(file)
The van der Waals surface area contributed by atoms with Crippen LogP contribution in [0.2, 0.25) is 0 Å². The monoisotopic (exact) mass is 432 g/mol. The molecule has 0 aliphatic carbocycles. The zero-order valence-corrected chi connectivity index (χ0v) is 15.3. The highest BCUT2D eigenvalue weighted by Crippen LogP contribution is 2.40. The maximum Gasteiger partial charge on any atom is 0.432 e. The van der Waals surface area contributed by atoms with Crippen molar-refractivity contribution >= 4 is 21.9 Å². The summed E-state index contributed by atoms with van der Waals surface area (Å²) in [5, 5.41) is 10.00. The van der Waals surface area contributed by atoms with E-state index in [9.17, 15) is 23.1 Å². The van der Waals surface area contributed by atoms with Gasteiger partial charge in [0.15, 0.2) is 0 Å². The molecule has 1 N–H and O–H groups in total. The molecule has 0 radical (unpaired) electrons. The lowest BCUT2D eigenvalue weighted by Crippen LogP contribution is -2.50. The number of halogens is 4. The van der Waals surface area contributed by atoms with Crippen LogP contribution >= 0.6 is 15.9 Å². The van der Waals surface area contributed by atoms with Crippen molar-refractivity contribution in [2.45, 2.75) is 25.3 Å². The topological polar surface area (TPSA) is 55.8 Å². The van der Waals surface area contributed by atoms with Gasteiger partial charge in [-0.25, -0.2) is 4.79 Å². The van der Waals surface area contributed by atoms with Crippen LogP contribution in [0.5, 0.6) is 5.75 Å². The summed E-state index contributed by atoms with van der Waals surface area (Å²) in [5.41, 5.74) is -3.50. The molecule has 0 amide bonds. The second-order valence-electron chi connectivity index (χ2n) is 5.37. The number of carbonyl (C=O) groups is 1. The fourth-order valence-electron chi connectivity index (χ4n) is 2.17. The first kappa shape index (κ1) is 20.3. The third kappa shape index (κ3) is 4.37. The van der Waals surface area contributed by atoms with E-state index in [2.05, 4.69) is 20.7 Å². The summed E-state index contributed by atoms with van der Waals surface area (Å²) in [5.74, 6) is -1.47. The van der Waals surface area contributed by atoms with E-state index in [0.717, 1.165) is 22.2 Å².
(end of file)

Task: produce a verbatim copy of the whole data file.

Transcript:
The van der Waals surface area contributed by atoms with Crippen LogP contribution in [0.2, 0.25) is 0 Å². The monoisotopic (exact) mass is 432 g/mol. The molecule has 0 aliphatic carbocycles. The zero-order valence-corrected chi connectivity index (χ0v) is 15.3. The highest BCUT2D eigenvalue weighted by Crippen LogP contribution is 2.40. The maximum Gasteiger partial charge on any atom is 0.432 e. The van der Waals surface area contributed by atoms with Crippen molar-refractivity contribution >= 4 is 21.9 Å². The summed E-state index contributed by atoms with van der Waals surface area (Å²) in [5, 5.41) is 10.00. The van der Waals surface area contributed by atoms with E-state index in [9.17, 15) is 23.1 Å². The van der Waals surface area contributed by atoms with Gasteiger partial charge in [0.15, 0.2) is 0 Å². The molecule has 1 N–H and O–H groups in total. The molecule has 0 radical (unpaired) electrons. The lowest BCUT2D eigenvalue weighted by Crippen LogP contribution is -2.50. The number of halogens is 4. The van der Waals surface area contributed by atoms with Crippen LogP contribution >= 0.6 is 15.9 Å². The van der Waals surface area contributed by atoms with Crippen molar-refractivity contribution in [2.45, 2.75) is 25.3 Å². The topological polar surface area (TPSA) is 55.8 Å². The van der Waals surface area contributed by atoms with Gasteiger partial charge in [-0.25, -0.2) is 4.79 Å². The van der Waals surface area contributed by atoms with Crippen LogP contribution in [0.5, 0.6) is 5.75 Å². The summed E-state index contributed by atoms with van der Waals surface area (Å²) in [5.41, 5.74) is -3.50. The molecule has 0 amide bonds. The second-order valence-electron chi connectivity index (χ2n) is 5.37. The number of carbonyl (C=O) groups is 1. The fourth-order valence-electron chi connectivity index (χ4n) is 2.17. The first kappa shape index (κ1) is 20.3. The third kappa shape index (κ3) is 4.37. The van der Waals surface area contributed by atoms with E-state index in [2.05, 4.69) is 20.7 Å². The summed E-state index contributed by atoms with van der Waals surface area (Å²) in [5.74, 6) is -1.47. The van der Waals surface area contributed by atoms with E-state index in [0.717, 1.165) is 22.2 Å².